Washington, Jun 7 (EFE).- President Donald Trump on Sunday announced that he has ordered the withdrawal of the 3,900 National Guard reservists who had been deployed in Washington DC to help contain recent protests.
“I have just given an order for our National Guard to start the process of withdrawing from Washington, D.C., now that everything is under perfect control. They will be going home, but can quickly return, if needed. Far fewer protesters showed up last night than anticipated!” said the president on Twitter.
Some 3,900 National Guard troops from 11 states were sent to the US capital last weekend, when the wave of peaceful protests began turning violent, with looting and confrontations between demonstrators and local security forces.
The aim of deploying the Guard was to help Washington police, who were seeing themselves unable to deal with the unrest, get a handle on maintaining law and order amid the largely peaceful protests.
Also making up part of the security contingent were 1,200 National Guard troops from Washington DC itself, reservists who – for the moment – will remain activated, although it was not clear from the president’s tweet whether these troops will remain deployed on the streets of the capital.
The US National Guard developed from the colonial militias created in 1636 and is currently a military force of troops from each state made up of volunteers that is under the control of state governors, who usually activate it only to reestablish order in serious situations like widespread rioting or amid natural disasters.
In the case of the US capital, which has less autonomy than individual US states, the president has the authority to activate reservists from other states and move them into the city to bolster local law enforcement and other security forces.
— China Xinhua News (@XHNews) June 7, 2020
The presence of those troops on the streets of the capital sparked tension between Trump and Washington Mayor Muriel Bowser, an African American Democrat, who on Sunday called the operation an “invasion” during an interview with Fox News.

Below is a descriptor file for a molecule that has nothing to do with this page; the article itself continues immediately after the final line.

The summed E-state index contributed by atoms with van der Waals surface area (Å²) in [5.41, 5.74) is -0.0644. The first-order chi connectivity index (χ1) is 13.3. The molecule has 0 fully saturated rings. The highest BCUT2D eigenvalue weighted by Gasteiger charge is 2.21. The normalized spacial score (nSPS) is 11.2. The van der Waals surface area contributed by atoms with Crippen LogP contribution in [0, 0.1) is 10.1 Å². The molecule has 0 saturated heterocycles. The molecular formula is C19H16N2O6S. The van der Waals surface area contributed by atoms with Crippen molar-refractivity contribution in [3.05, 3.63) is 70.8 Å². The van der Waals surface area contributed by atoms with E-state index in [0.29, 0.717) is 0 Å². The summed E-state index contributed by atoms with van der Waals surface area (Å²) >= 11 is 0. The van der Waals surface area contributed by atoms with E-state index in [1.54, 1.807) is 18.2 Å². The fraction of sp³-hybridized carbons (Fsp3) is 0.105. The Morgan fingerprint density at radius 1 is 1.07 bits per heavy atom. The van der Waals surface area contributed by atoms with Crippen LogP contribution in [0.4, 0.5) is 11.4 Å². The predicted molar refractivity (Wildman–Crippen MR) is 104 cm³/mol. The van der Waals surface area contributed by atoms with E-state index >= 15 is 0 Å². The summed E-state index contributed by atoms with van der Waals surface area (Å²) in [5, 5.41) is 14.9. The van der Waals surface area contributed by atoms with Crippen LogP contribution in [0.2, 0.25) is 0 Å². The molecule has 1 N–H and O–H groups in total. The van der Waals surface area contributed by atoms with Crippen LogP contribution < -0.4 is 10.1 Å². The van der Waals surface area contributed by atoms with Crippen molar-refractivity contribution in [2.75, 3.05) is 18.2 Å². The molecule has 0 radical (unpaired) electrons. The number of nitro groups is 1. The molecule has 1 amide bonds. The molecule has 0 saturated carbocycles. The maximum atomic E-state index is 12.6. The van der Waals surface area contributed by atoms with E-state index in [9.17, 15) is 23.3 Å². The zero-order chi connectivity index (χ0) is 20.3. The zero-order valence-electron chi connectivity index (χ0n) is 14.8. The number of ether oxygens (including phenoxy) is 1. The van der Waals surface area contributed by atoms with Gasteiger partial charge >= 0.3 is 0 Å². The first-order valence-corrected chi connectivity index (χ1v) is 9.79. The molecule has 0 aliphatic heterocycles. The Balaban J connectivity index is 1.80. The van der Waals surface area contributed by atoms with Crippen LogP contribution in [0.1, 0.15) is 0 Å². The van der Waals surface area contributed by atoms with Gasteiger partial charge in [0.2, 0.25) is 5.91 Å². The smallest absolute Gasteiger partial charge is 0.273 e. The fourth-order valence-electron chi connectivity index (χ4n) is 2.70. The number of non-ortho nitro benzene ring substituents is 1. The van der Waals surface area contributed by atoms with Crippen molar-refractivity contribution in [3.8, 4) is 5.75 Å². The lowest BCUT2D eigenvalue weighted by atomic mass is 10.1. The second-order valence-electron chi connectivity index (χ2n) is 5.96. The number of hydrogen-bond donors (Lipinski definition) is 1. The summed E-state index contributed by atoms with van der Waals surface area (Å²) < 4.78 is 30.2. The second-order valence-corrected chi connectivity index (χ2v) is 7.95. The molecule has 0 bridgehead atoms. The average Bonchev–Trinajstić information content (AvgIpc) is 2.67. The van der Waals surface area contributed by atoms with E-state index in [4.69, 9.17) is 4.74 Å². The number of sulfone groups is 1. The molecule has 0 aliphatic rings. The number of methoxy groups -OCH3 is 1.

Bowser had already asked Trump to withdraw the Guard from the city because, in many cases, they were not wearing name tags or badges giving their identities, calling into question their personal accountability should they engage in actions that might deny civil rights to protesters or others.
She sent a letter to Trump on Friday in which she said that the additional security forces deployed in the capital were “inflaming” the situation and “adding to the grievances” of the people who turned out to peacefully protest.
“The protestors have been peaceful, and last night, the Metropolitan Police Department did not make a single arrest. Therefore, I am requesting that you withdraw all extraordinary law enforcement and military presence from Washington, DC,” Bowser wrote, going on to say that she had ended the state of emergency in the capital related to the protests.
On Saturday, thousands of people took to the streets in Washington in the largest protest since the May 25 murder of George Floyd, the black man who was asphyxiated by a white Minneapolis police officer as he and fellow officers were arresting him for allegedly trying to use a counterfeit $20 bill to make a purchase in a local store.
The demonstration on Saturday unfolded peacefully with dancing, chants, songs and artistic expressions, while security forces monitored the proceedings in small relaxed groups without helmets, bullet-proof vests or other riot gear, EFE noted.
In recent hours, Trump has mocked the protests and has said that fewer protesters turned out than had been anticipated.
Organizers reportedly had wanted a million people to congregate on Saturday, the number achieved during the “Women’s March” in January 2017, just after Trump took office.
Although no official figures have been released regarding the number of demonstrators, The Washington Post estimated that about 10,000 people showed up.
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